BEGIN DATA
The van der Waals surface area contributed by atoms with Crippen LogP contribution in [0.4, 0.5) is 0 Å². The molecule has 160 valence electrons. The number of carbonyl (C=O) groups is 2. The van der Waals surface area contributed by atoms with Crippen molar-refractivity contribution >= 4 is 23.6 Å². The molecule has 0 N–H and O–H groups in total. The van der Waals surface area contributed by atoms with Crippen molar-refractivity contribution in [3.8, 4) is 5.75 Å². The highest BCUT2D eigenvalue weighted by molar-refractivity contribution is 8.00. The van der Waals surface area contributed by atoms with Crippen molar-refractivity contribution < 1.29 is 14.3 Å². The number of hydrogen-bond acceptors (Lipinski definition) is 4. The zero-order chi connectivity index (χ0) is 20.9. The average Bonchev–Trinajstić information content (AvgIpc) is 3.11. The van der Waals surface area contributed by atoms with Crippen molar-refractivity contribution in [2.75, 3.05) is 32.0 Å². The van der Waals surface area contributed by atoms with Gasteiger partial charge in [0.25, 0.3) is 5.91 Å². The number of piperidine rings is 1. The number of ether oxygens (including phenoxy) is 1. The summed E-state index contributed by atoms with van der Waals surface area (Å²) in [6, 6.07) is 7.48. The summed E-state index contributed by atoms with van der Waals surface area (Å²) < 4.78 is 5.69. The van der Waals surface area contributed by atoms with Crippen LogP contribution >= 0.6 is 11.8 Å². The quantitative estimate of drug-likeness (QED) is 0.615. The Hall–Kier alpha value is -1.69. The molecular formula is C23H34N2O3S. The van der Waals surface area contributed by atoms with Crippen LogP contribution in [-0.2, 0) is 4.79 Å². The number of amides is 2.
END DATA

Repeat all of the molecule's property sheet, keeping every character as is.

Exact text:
The van der Waals surface area contributed by atoms with Crippen LogP contribution in [0.4, 0.5) is 0 Å². The molecule has 160 valence electrons. The number of carbonyl (C=O) groups is 2. The van der Waals surface area contributed by atoms with Crippen molar-refractivity contribution >= 4 is 23.6 Å². The molecule has 0 N–H and O–H groups in total. The van der Waals surface area contributed by atoms with Crippen molar-refractivity contribution in [3.8, 4) is 5.75 Å². The highest BCUT2D eigenvalue weighted by molar-refractivity contribution is 8.00. The van der Waals surface area contributed by atoms with Crippen molar-refractivity contribution < 1.29 is 14.3 Å². The number of hydrogen-bond acceptors (Lipinski definition) is 4. The zero-order chi connectivity index (χ0) is 20.9. The average Bonchev–Trinajstić information content (AvgIpc) is 3.11. The van der Waals surface area contributed by atoms with Crippen molar-refractivity contribution in [2.75, 3.05) is 32.0 Å². The van der Waals surface area contributed by atoms with Gasteiger partial charge in [0.25, 0.3) is 5.91 Å². The number of piperidine rings is 1. The number of ether oxygens (including phenoxy) is 1. The summed E-state index contributed by atoms with van der Waals surface area (Å²) in [6, 6.07) is 7.48. The summed E-state index contributed by atoms with van der Waals surface area (Å²) < 4.78 is 5.69. The van der Waals surface area contributed by atoms with Crippen LogP contribution >= 0.6 is 11.8 Å². The quantitative estimate of drug-likeness (QED) is 0.615. The Hall–Kier alpha value is -1.69. The molecular formula is C23H34N2O3S. The van der Waals surface area contributed by atoms with Crippen LogP contribution in [-0.2, 0) is 4.79 Å². The number of amides is 2.